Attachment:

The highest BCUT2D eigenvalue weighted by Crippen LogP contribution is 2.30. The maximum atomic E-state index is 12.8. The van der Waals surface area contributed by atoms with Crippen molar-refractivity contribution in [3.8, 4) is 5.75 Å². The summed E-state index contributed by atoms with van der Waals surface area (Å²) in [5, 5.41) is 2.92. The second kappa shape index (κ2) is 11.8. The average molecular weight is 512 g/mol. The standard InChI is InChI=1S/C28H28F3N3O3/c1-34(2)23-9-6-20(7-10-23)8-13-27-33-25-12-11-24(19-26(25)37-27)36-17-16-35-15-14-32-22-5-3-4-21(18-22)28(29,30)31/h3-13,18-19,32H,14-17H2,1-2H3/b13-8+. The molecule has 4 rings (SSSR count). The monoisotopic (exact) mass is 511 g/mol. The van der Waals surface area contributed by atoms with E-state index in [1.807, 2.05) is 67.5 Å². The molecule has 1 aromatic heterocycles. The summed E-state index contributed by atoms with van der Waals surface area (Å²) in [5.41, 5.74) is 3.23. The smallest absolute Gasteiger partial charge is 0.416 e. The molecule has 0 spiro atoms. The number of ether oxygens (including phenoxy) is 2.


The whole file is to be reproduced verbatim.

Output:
The highest BCUT2D eigenvalue weighted by Crippen LogP contribution is 2.30. The maximum atomic E-state index is 12.8. The van der Waals surface area contributed by atoms with Crippen molar-refractivity contribution in [3.8, 4) is 5.75 Å². The summed E-state index contributed by atoms with van der Waals surface area (Å²) in [5, 5.41) is 2.92. The second kappa shape index (κ2) is 11.8. The average molecular weight is 512 g/mol. The standard InChI is InChI=1S/C28H28F3N3O3/c1-34(2)23-9-6-20(7-10-23)8-13-27-33-25-12-11-24(19-26(25)37-27)36-17-16-35-15-14-32-22-5-3-4-21(18-22)28(29,30)31/h3-13,18-19,32H,14-17H2,1-2H3/b13-8+. The molecule has 4 rings (SSSR count). The monoisotopic (exact) mass is 511 g/mol. The van der Waals surface area contributed by atoms with E-state index in [1.807, 2.05) is 67.5 Å². The molecule has 1 aromatic heterocycles. The summed E-state index contributed by atoms with van der Waals surface area (Å²) in [5.41, 5.74) is 3.23. The smallest absolute Gasteiger partial charge is 0.416 e. The molecule has 0 spiro atoms. The number of ether oxygens (including phenoxy) is 2.